Newspaper article The Canadian Press

'Room' Wins Top Prize at Toronto International Film Festival

Newspaper article The Canadian Press

'Room' Wins Top Prize at Toronto International Film Festival

Article excerpt

'Room' wins top prize at TIFF


TORONTO - A seemingly cloudy Oscar race became a little clearer on Sunday as the Toronto International Film Festival awarded the harrowing drama "Room" the People's Choice prize, an honour that is often a predictor of Academy Award success.

The Canadian-Irish film stars Brie Larson and eight-year-old Jacob Tremblay of Vancouver as a mother and son who live in a shed that he thinks is the entire world.

Ireland's Lenny Abrahamson directed the suspenseful yet touching tale that's based on Canadian author Emma Donoghue's celebrated novel.

It won the $15,000 Grolsch People's Choice Award at the end of an 11-day festival in which there appeared to be no clear front-runner.

"We shot this film in Toronto and it's incredible that this happened," said "Room" producer David Gross.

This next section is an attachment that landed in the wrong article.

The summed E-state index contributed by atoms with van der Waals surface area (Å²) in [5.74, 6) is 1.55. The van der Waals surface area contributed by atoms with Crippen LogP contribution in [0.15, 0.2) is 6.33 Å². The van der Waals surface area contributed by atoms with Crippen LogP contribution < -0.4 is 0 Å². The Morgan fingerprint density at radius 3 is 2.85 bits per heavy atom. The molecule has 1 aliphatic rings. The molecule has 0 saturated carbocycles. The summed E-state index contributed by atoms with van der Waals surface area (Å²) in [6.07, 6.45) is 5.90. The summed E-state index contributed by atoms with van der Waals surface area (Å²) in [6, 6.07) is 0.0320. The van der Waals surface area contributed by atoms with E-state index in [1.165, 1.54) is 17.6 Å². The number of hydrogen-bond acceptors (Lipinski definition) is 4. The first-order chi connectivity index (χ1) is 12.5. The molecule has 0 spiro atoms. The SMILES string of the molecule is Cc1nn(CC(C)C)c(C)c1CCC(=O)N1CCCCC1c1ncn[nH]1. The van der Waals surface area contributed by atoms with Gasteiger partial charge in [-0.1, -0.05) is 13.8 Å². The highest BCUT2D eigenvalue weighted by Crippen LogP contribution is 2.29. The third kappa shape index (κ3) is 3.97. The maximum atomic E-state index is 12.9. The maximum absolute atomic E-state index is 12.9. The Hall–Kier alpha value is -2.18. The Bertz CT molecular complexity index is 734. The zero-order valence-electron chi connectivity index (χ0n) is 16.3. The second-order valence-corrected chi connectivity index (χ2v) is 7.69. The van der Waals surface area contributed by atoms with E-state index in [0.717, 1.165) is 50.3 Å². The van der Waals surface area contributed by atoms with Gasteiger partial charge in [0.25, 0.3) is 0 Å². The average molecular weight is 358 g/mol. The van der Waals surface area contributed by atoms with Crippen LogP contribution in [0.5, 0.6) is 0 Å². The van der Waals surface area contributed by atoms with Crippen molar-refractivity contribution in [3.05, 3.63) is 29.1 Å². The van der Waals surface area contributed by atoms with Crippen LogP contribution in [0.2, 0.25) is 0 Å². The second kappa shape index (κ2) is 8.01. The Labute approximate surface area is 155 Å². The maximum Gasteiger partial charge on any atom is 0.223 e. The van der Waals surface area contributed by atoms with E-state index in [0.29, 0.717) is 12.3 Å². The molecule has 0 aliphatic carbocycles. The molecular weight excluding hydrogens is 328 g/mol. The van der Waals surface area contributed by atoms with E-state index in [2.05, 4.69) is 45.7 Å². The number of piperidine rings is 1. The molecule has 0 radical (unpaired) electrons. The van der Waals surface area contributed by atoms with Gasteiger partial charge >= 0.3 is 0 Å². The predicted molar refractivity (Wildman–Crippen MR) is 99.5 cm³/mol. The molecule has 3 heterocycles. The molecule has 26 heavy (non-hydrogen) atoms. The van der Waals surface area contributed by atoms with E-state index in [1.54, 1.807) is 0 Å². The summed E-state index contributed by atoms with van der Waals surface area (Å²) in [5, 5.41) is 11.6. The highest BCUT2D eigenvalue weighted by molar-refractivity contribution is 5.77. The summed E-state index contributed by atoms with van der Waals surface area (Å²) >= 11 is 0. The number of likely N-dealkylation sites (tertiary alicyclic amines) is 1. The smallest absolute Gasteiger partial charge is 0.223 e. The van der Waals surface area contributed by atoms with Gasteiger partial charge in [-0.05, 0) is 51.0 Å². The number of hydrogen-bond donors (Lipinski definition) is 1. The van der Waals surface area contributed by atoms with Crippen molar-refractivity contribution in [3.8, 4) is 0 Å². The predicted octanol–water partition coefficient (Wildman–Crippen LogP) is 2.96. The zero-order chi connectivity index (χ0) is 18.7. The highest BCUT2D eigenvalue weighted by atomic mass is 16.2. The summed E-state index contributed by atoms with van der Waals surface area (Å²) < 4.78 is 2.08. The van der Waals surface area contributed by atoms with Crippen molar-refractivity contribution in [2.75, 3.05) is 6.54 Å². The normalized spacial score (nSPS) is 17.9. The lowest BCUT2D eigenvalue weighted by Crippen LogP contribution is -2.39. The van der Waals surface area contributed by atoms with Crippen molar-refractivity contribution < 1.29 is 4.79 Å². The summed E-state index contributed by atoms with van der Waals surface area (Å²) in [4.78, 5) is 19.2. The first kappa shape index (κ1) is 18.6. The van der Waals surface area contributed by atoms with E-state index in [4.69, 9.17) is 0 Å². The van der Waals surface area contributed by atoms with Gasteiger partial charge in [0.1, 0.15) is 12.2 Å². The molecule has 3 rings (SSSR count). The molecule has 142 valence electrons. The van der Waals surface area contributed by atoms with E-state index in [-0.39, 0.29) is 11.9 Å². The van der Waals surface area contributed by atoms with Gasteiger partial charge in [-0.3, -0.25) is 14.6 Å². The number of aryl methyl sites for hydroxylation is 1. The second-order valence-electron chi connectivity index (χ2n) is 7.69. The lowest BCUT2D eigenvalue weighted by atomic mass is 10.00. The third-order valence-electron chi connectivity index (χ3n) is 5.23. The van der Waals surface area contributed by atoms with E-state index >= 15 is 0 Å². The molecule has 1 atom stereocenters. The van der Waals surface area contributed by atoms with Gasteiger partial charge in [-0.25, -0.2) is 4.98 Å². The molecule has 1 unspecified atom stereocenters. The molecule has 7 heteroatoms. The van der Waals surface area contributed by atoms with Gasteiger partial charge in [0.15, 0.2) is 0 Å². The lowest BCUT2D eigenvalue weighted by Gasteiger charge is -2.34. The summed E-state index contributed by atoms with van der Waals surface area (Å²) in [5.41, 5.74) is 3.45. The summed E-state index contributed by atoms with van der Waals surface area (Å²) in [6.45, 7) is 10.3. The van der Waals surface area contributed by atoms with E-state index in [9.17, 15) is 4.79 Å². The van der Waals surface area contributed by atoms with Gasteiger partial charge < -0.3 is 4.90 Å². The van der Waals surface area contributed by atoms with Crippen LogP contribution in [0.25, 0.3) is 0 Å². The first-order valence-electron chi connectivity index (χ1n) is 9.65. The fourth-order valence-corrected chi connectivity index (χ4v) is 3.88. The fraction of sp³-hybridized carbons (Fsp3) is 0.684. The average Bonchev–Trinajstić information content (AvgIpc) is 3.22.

"I know it's rare ... that a Canadian film actually wins this award."

Festival director Piers Handling said the balloting on the prize was "very, very close."

"'Room' kind of ignited audiences," he said. "I think it's a very serious film but it's a very emotional film."

The film even had Scottish star Gerard Butler "bawling" when he saw it at the fest, said the distributor, noting they urged the actor-producer to view it after hearing he was looking to cast a 10-year-old boy in his next film.

"When you get the toughest guy in Hollywood bawling in one of the screenings, you think you've got something special," said Noah Segal, co-president of Toronto-based Elevation Pictures.

Last year's People's Choice winner was "The Imitation Game," which went on to get eight Oscar nominations, nabbing one golden statuette for best adapted screenplay.

Several previous People's Choice winners have also gone one to nab best picture at the Oscars, including "12 Years a Slave," "The King's Speech" and "Slumdog Millionaire."

Another Canadian film won a major prize at Sunday's event -- the inaugural Platform award.

Veteran Canadian documentary maker Alan Zweig's "Hurt,'' a portrait of disgraced runner Steve Fonyo, beat out 11 other titles to win the $25,000 award that was chosen by an international jury. …

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